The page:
Give thanks to the Lord, for his great love is without end.
Year: A(II). Psalm week: 3. Liturgical Colour: Green.
Other saints: All the Saints of Ireland
Ireland, especially in the early Christian centuries, was known as an isle of saints and scholars. More than once, when the rest of western Europe was submerged in ignorance and chaos, Ireland kept learning alive.
Many of the Irish saints combined pastoral care with an observance of the monastic life. The Irish also did much as missionaries, bringing the faith to other parts of Europe, and the story of St Brendan, whether authentic history or not, shows that they set their sights even further afield.
Other saints: All Saints of Africa
Kenya, Southern Africa
Today we celebrate the feast of all the Saints of Africa who, down through the ages, have followed the Lord with courage, love and dedication. Many of these saints are unknown to us, while others are remembered in various countries on account of their exemplary life of discipleship. Their example and teaching remind us of our call to holiness, while their intercession makes it possible for us to achieve it, thanks to God’s grace. The feast we celebrate today is a foretaste of the joy we shall experience one day in heaven.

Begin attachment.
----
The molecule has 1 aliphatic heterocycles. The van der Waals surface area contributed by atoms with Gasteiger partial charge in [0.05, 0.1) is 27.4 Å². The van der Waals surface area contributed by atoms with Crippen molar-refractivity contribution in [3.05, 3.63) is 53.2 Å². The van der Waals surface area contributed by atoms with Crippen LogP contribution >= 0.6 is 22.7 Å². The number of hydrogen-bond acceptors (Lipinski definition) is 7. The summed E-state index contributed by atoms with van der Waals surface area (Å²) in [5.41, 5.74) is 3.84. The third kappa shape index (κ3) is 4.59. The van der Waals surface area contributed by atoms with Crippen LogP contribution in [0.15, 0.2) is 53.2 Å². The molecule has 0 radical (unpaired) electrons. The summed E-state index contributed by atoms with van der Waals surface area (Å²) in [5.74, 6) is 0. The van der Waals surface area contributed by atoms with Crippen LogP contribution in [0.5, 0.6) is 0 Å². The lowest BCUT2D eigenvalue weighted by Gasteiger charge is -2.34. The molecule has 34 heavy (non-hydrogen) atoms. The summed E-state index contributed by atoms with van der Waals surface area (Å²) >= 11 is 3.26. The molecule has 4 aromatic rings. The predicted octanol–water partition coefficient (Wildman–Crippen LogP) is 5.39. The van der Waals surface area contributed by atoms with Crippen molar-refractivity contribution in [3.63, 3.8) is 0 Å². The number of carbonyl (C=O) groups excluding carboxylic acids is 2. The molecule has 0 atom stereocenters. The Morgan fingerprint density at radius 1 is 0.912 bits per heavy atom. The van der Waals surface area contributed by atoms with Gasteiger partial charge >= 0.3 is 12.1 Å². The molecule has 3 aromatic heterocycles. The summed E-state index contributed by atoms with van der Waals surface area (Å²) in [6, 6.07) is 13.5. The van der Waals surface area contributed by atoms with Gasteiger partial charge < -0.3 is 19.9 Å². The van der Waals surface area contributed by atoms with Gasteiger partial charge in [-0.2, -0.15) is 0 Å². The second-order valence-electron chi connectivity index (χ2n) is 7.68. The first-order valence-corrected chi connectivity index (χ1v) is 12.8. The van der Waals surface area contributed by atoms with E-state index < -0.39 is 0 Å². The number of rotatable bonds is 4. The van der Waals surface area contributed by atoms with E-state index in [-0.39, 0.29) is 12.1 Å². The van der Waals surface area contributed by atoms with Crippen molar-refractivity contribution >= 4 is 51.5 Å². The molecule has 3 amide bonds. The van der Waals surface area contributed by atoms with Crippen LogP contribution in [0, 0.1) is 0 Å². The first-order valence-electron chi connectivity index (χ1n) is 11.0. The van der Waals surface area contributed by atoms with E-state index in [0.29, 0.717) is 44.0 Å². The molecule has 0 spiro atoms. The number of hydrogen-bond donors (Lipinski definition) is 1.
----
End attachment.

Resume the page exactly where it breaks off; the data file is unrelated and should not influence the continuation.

Other saints: St Illtud or Illtyd
He was a Welsh abbot in the early 6th century, and founder of a monastery in Glamorgan that carried his name. He may have been a disciple of St Germanus of Auxerre. No reliable biographical details survive: the earliest Life that we have was written 500 years after his death.
Other saints: St Nuno Alvares Pereira (1360-1431)